5. #16145
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    Quote Originally Posted by Matches View Post
    The Judge should have asked him his sonís birthday.
    Exactly. Trump can't pick Barron or any of his grandkids out of a lineup.

    Based on the reporting I have read, the judge did not say he could not attend the graduation. He said he would see how the trial is proceeding. As usual, Trump is twisting this for his own benefit. If he were to attend, he would likely snooze through it like the trial.

    If Trump cares so much about attending the graduation he will stop stalling. It is very simple.

    I am curious where Barron ends up for college. It will be a circus, especially if Trump is re-elected. Kudos to the press for generally leaving him alone.

    Apparently right after the trial adjourned for the day, Trump's people sent a fund raising e-mail saying he stormed out of the court room. Which he didn't actually do. But I guess it makes him look tough and angry and the subject of a witch hunt.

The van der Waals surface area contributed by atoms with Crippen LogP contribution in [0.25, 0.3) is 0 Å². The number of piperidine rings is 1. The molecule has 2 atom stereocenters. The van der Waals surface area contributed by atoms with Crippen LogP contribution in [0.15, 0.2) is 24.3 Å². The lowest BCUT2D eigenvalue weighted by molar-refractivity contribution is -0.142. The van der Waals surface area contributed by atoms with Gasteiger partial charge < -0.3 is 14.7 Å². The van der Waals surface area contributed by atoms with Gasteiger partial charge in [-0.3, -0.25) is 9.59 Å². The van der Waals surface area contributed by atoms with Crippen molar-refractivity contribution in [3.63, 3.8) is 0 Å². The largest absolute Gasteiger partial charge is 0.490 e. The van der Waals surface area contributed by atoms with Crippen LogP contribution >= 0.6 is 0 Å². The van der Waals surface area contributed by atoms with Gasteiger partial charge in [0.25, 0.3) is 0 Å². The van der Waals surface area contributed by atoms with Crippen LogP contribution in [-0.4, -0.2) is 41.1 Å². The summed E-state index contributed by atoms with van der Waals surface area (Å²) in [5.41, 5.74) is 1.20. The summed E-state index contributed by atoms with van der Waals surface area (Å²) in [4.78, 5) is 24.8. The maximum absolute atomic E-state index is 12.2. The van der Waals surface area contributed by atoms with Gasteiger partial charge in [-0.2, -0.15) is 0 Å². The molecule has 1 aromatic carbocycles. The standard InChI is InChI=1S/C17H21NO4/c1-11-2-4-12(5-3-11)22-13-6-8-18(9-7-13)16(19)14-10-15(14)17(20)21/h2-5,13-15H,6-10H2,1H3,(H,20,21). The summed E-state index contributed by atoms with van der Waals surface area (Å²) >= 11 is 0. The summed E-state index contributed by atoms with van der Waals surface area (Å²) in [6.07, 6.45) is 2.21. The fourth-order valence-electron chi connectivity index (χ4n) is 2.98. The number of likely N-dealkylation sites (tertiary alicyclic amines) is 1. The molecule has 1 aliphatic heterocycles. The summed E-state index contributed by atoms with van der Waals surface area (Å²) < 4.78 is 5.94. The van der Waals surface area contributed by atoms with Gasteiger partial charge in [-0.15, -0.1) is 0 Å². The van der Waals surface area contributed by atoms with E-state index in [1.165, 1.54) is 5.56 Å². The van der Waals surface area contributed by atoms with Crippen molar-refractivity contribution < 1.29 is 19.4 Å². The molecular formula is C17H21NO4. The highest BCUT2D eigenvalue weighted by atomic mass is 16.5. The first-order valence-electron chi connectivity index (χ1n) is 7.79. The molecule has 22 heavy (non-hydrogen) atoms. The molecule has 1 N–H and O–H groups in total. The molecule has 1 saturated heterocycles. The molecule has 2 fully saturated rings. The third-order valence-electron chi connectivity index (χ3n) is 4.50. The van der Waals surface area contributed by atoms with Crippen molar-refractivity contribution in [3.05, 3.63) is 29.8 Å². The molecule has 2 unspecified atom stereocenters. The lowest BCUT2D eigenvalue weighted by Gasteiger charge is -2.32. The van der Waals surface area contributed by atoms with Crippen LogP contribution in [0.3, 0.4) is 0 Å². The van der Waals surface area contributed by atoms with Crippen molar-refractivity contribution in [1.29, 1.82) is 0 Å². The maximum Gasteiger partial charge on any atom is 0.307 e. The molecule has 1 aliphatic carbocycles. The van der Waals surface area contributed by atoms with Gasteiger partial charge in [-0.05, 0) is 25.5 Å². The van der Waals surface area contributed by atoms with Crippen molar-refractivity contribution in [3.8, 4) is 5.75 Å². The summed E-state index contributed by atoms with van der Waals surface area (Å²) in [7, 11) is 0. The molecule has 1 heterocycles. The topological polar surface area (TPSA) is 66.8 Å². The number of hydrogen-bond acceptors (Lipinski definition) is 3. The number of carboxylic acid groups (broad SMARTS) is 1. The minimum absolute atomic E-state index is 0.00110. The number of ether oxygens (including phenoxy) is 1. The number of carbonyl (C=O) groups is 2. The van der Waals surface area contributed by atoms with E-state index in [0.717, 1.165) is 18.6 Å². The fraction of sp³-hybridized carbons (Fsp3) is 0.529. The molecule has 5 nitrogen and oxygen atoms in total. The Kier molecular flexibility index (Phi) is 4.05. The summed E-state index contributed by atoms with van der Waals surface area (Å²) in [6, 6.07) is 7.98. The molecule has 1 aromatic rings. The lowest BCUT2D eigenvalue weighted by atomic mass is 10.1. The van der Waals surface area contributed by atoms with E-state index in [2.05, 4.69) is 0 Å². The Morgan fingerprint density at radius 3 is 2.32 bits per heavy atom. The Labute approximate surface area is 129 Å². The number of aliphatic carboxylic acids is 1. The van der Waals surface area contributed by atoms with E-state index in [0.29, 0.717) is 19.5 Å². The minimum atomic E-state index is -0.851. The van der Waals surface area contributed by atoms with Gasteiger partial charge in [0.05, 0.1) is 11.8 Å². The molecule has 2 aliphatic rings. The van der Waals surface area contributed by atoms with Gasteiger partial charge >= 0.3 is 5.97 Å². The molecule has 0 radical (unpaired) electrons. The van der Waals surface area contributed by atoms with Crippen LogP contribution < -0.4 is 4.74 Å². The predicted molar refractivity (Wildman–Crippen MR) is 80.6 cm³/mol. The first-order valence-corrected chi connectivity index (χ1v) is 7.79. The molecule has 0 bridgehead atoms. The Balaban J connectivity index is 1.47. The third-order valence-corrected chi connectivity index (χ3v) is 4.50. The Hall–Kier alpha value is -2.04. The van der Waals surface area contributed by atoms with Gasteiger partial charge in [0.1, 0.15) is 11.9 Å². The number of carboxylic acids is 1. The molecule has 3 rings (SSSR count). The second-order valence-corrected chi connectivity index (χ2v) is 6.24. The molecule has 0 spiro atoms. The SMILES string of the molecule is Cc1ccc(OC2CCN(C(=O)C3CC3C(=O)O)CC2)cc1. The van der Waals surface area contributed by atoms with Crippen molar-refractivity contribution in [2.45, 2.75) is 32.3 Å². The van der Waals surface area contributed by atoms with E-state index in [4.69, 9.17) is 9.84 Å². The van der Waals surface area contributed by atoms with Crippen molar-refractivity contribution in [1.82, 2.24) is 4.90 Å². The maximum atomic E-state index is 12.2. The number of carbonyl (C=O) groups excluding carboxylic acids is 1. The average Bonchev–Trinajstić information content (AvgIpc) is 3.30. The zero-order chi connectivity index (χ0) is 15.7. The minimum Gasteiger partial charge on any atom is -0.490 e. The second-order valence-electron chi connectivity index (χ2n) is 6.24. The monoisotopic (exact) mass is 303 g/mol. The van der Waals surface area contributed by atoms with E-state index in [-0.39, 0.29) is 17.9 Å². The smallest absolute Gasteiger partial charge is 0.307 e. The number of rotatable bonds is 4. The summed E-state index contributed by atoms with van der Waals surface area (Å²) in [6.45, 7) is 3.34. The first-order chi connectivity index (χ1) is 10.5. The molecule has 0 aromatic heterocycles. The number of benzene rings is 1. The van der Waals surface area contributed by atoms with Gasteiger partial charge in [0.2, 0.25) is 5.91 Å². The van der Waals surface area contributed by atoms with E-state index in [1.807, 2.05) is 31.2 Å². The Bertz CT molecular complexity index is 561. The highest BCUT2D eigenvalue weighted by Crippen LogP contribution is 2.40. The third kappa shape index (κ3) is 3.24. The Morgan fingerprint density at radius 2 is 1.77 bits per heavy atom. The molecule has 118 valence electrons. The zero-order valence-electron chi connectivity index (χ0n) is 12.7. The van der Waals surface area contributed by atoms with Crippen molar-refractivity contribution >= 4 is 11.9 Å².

6. #16146
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    Quote Originally Posted by Kdogg View Post
    The defense was expecting 40%. That puts a damper on one point for a potential appeal.
    Has nothing to do with any potential appeal really. Asking that question of jurors is standard in every criminal trial. Any jurors that admit they can't be fair and impartial are excused and that's that. Jury selection continues with those who say they can be fair and impartial, and other questions are asked to try to tease out those that said they could be fair but really can't, and many other issues. It's not an appellate thing in any but the most extreme cases.

  7. #16147
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    Quote Originally Posted by SouthernDukie View Post
    I donít agree with this at all. I think there are a few persuadables in the middle who will look at this and think itís over the top. And yes, I know what the rules are in New York. Iím only speaking about the perception of others who will see this as somewhat unfair.